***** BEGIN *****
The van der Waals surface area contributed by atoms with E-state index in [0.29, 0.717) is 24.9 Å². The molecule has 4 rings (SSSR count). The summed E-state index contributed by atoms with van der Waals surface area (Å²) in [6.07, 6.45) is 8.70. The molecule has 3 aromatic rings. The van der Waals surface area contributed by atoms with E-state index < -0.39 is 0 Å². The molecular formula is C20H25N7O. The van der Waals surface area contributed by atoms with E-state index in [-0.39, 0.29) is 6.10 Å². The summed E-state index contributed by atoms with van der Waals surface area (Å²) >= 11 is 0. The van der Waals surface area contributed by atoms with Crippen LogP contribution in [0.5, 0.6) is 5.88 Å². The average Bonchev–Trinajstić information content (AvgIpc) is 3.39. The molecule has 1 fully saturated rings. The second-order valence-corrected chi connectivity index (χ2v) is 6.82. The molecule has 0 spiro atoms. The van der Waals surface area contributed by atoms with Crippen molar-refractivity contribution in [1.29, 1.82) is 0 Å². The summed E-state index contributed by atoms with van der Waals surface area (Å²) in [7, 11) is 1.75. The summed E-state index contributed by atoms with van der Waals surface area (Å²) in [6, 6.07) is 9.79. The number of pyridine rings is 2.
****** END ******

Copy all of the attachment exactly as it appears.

The van der Waals surface area contributed by atoms with E-state index in [0.29, 0.717) is 24.9 Å². The molecule has 4 rings (SSSR count). The summed E-state index contributed by atoms with van der Waals surface area (Å²) in [6.07, 6.45) is 8.70. The molecule has 3 aromatic rings. The van der Waals surface area contributed by atoms with E-state index < -0.39 is 0 Å². The molecular formula is C20H25N7O. The van der Waals surface area contributed by atoms with E-state index in [-0.39, 0.29) is 6.10 Å². The summed E-state index contributed by atoms with van der Waals surface area (Å²) >= 11 is 0. The van der Waals surface area contributed by atoms with Crippen LogP contribution in [0.5, 0.6) is 5.88 Å². The average Bonchev–Trinajstić information content (AvgIpc) is 3.39. The molecule has 1 fully saturated rings. The second-order valence-corrected chi connectivity index (χ2v) is 6.82. The molecule has 0 spiro atoms. The van der Waals surface area contributed by atoms with Crippen molar-refractivity contribution in [1.29, 1.82) is 0 Å². The summed E-state index contributed by atoms with van der Waals surface area (Å²) in [7, 11) is 1.75. The summed E-state index contributed by atoms with van der Waals surface area (Å²) in [6, 6.07) is 9.79. The number of pyridine rings is 2.